Cassie: Shine Brighter

The age of blogging coupled with the latest paparazzi craze has developed a new breed of movie stars and recording artists. It’s safe to say that Cassie falls into that category. After only one hit single and a disastrous live performance that attracted a slam of ridicule, Cassie is still pretty visible – whether at […]

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The age of blogging coupled with the latest paparazzi craze

has developed a new breed of movie stars and recording artists. It’s safe to

say that Cassie falls into that category. After only one hit single and a

disastrous live performance that attracted a slam of ridicule, Cassie is still

pretty visible – whether at parties, attending concerts, or living it up

with…that’s right…Diddy.


Ironically enough, a couple of minutes before

went in for the interview the classic nightmare request for a journalist was

asked: “No personal questions.” The questions were to be kept “to music.”

Later, during the interview, Cassie wasn’t asked to address the request for no

personal questions, but she touched on a reservation one would think a girl as

gorgeous as her shouldn’t have. The request begins to make sense.


Cassie makes it clear that she is not Aretha Franklin. She

hasn’t ever claimed to be a vocal powerhouse, but for some reason her perceived

mediocrity has been focused on and has become a double-edged sword. As she’s

proven, it hasn’t been her complete undoing, but for all intents in purposes

she is everything ordinary, in every

positive sense of the word. For her, there’s nothing wrong with that and that

strong perception of self has always been considered to be the first step to



With an album coming out that found her working with

producers she’s never worked with before (since Ryan Leslie was her exclusive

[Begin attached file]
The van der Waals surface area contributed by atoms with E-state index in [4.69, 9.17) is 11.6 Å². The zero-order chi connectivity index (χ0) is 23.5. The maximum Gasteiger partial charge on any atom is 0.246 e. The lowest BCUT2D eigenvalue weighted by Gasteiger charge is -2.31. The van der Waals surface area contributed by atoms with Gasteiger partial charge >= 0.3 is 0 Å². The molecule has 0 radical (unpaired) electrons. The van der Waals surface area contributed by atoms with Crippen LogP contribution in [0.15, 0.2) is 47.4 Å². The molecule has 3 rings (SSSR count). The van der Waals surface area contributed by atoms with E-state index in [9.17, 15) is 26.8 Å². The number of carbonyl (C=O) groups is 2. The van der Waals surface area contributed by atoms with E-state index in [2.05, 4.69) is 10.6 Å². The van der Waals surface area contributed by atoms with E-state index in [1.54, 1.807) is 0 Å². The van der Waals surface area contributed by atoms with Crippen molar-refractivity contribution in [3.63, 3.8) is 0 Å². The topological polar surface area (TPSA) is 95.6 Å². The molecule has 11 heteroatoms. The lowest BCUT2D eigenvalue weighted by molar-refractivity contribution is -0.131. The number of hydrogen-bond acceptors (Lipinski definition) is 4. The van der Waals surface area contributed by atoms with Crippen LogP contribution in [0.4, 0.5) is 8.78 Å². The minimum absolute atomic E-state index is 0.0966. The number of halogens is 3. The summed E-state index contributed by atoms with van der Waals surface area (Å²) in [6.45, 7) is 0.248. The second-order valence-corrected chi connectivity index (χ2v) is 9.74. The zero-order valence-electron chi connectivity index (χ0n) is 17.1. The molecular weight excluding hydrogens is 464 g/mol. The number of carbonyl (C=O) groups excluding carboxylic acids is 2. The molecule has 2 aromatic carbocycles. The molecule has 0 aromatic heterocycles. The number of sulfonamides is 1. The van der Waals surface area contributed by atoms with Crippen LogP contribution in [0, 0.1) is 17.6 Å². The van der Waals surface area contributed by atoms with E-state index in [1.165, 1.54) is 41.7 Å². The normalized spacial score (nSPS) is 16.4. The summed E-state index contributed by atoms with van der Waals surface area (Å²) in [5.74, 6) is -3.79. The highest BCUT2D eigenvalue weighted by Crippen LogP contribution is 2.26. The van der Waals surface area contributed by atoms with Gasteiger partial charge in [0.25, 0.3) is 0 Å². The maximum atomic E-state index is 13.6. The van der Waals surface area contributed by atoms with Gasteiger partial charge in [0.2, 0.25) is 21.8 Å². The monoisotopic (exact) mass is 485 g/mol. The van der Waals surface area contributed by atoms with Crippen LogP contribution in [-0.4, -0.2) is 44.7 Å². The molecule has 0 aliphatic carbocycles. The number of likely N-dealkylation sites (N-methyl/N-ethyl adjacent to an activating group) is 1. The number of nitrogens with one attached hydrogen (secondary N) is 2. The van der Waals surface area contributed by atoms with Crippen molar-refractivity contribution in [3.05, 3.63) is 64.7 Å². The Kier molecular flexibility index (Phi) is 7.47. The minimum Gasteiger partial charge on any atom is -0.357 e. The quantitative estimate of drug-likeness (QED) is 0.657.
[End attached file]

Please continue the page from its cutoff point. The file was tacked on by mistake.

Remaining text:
producer on her debut) it’s enticing to find out what she’s got in store. In

theory, Cassie has been given a second chance to prove herself to be the artist

that is. And in the fickle world of music, a second chance is everything but ordinary. Alternatives: Are you still working on the new project?


Cassie: I’m hoping

to finish up before Thanksgiving. That’s my goal because I’ve been working on

it for a minute now. It’s great. It’s really coming together. I have a lot of

content. Not sure what we’re going to pick yet. But it’s all coming together,



AHHA: Have you been

focusing entirely on the album? Or have you been working on other side



Cassie: I’ve just

been 100 percent on this album. Although I wish I could multi-task, I’m hoping

I can do that maybe next year. Throw in a little bit of acting or something on

the side, but I’m really focused on the album at this moment.


AHHA: You began

working exclusively with Ryan Leslie since the beginning. What was it like

working with new people?


Cassie: It was

definitely fun. I had a great experience with Ryan working on the first album.

I think we developed a great sound together. And we worked together on this

album and we’re going to work together a little bit more before I finish. I

really wanted to get a taste and flavor from some other producers and writers and

give new people the opportunity to work with me and at the same time get the

opportunity to work with new people. I think that nothing can make you any

better than to having other experiences with other people.


AHHA: What were some

of the most notable experiences?


Cassie: I think it’s

just the passion and the drive you learn from every person [that’s] different.